Skip to content
Catholic Online Logo

By Deal W. Hudson

9/8/2014 (1 week ago)

Catholic Online (www.catholic.org)

The beauty of these lines from the Psalmist masks the suffering that prompted their utterance. An entire people, united by their faith in a single God, are captured and taken as slaves to serve the masters of a hostile culture, one still bound to the worship of many gods.

As Christians, we believe that grace abides in everything; we believe that good can arise out of the worst of circumstances. In the weakness of belief, we are tempted to sing no more, to "hang up our lyres." What we are to learn from the Psalmist? Our lack of belief can be remedied by the challenge of living in a "foreign land," where suffering comes from the loss of religious liberty and the scoffing of cultural elites aimed at the principles we embrace.

By the Waters of Babylon- People of faith, no matter the age, have known moments of darkness so bleak that the thought of singing praise, singing joyfully, seemed impossible. Being commanded to sing at such a moment would feel like an insult, a kind of psychological torture

By the Waters of Babylon- People of faith, no matter the age, have known moments of darkness so bleak that the thought of singing praise, singing joyfully, seemed impossible. Being commanded to sing at such a moment would feel like an insult, a kind of psychological torture

Highlights

By Deal W. Hudson

Catholic Online (www.catholic.org)

9/8/2014 (1 week ago)

Published in U.S.

Keywords: song, captivity, persecution, difficulties, struggle, Babylon, israel, fidelity, persecution, slavery, spirituality, song, music, Psalms, Deal W Hudson


WASHINGTON,DC (Catholic Online) -

By the waters of Babylon, there we sat down and wept, when we remembered Zion.
On the willows there we hung up our lyres.
For there our captors required of us songs, and our tormentors, mirth, saying, "Sing us one of the songs of Zion!"

How shall we sing the LORD's song in a foreign land?

Psalm 137: 1-4



The beauty of these lines from the Psalmist masks the suffering that prompted their utterance.  An entire people, united by their faith in a single God, are captured and taken as slaves to serve the masters of a hostile culture, one still bound to the worship of many gods.

They suffer in captivity asking why their God allowed this tragedy, lamenting the loss of their homeland, allowed by the God who permitted their capture and enslavement.  This people of faith find it hard to worship and pray - they hang up their lyres. 

But their captors, obviously aware of their despair, demand they sing, demand they demonstrate their continued faith in the God who failed them, who forgot them. Their tormentors make the hardest demand of all: the slaves must sing songs of their faith, songs of praise to their God. They are commanded not only to sing but also to sound joyful doing it. 

We can understand the psychology of their masters: You have proudly proclaimed the superiority of your religion, how your God is the only true God, how the rest of humanity lives in ignorance blinded by idolatry - "If all that is true, why are you now our slaves?"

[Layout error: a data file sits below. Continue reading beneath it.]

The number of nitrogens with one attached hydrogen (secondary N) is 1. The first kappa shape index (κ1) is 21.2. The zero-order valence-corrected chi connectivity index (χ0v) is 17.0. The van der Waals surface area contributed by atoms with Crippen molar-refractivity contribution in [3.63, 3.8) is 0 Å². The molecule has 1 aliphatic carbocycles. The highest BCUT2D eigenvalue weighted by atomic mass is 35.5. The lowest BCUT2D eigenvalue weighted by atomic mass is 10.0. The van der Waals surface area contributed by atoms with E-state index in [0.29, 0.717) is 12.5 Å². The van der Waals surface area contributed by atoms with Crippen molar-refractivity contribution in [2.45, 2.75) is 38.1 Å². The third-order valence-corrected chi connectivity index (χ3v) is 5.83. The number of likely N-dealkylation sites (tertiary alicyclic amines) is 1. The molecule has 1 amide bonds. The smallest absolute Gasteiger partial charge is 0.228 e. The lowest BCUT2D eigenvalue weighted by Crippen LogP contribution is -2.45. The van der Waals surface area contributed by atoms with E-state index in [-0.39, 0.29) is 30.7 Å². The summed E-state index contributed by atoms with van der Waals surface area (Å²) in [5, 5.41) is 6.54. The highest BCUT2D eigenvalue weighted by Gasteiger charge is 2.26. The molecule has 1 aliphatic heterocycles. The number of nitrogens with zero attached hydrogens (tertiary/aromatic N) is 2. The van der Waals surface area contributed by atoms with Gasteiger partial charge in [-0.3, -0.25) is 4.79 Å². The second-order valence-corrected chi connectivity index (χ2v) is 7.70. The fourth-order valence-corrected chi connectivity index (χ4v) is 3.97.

Yes, we understand captives as well, those songs that were so easily and joyfully sung by the people of the Temple do not come so easily to the tongue when the Temple has been destroyed and the people enslaved.  "Tell us now, sing to us now," the masters demand, "about your God who would destroy the temples of all other gods."

Song, as we know, is often found among captive peoples and those standing literally in the face of death. Song has been, in a sense, the only salve available to people ostensibly stripped of everything, their freedom and dignity.  Their song becomes an audible sign of what cannot be taken away.  As early as 1867, two years after the end of the Civil War, an entire book was devoted to cataloging the songs of the American slaves (Slave Songs of the United States, New York: A. Simpson & Co. 1967).

Song can express both the defiance of the executioner and the peaceful acceptance of death. As portrayed in Poulenc's opera, "Dialogue of the Carmelites" (1956), a group of Carmelite nuns mounted the scaffold of the French Revolution in 1794 and sang the "Salve Regina." The nuns' song signifies confidence that the sharp edge of the guillotine will not be the end of their lives.

But the Psalmist describes a people who have "hung up their lyres"; a people who have stopped singing about God, their hope for salvation, or even in protest against their captors. The Jews, it must be concluded, were in the depths of despair, and who can blame them? Like their Temple they had been demolished - the very notion of being "the chosen ones" must have elicited bitter laughter among them.  They didn't know their captivity would soon end, would last only two generations.

People of faith, no matter the age, have known moments of darkness so bleak that the thought of singing praise, singing joyfully, seemed impossible. Being commanded to sing at such a moment would feel like an insult, a kind of psychological torture.  Yet, the Babylonians did just that, they commanded the despairing Jews to sing.

On the surface, the command seems cruel and spiteful, and, indeed, the Babylonians intended as much. But perhaps without knowing it, their captors were doing the slaves a favor. Why? Because they needed to sing, not to please their captors, but to reawaken their faith and hope, to once again feel  joy in being alive in spite of suffering and the memories of loss.

As Christians, we believe that grace abides in everything; we believe that good can arise out of the worst of circumstances. In the weakness of belief, we are tempted to sing no more, to "hang up our lyres." What we are to learn from the Psalmist? Our lack of belief can be remedied by the challenge of living in a "foreign land," where suffering comes from the loss of religious liberty and the scoffing of cultural elites aimed at the principles we embrace.

Deal W. Hudson, Ph.D

-----
Deal W. Hudson is president of the Morley Institute of Church and Culture, a Senior Editor and Movie Critic at Catholic Online, and former publisher and editor of Crisis Magazine. Dr. Hudson's radio show, Church and Culture, is heard on the Ave Maria Radio Network.

---


Pope Francis: end world hunger through 'Prayer and Action'


© 2014 - Distributed by THE NEWS CONSORTIUM

Pope Francis Prayer Intentions for September 2014
Mentally disabled:
That the mentally disabled may receive the love and help they need for a dignified life.
Service to the poor: That Christians, inspired by the Word of God, may serve the poor and suffering.



Comments


More U.S.

As death toll passes 2,600 U.S. lawmakers worry about spread of Ebola Watch

Image of Red Cross workers in Guinea in protective gear. Currently, Guinea, Sierra Leone and Liberia are the worst nations worst hit by the West African Ebola outbreak.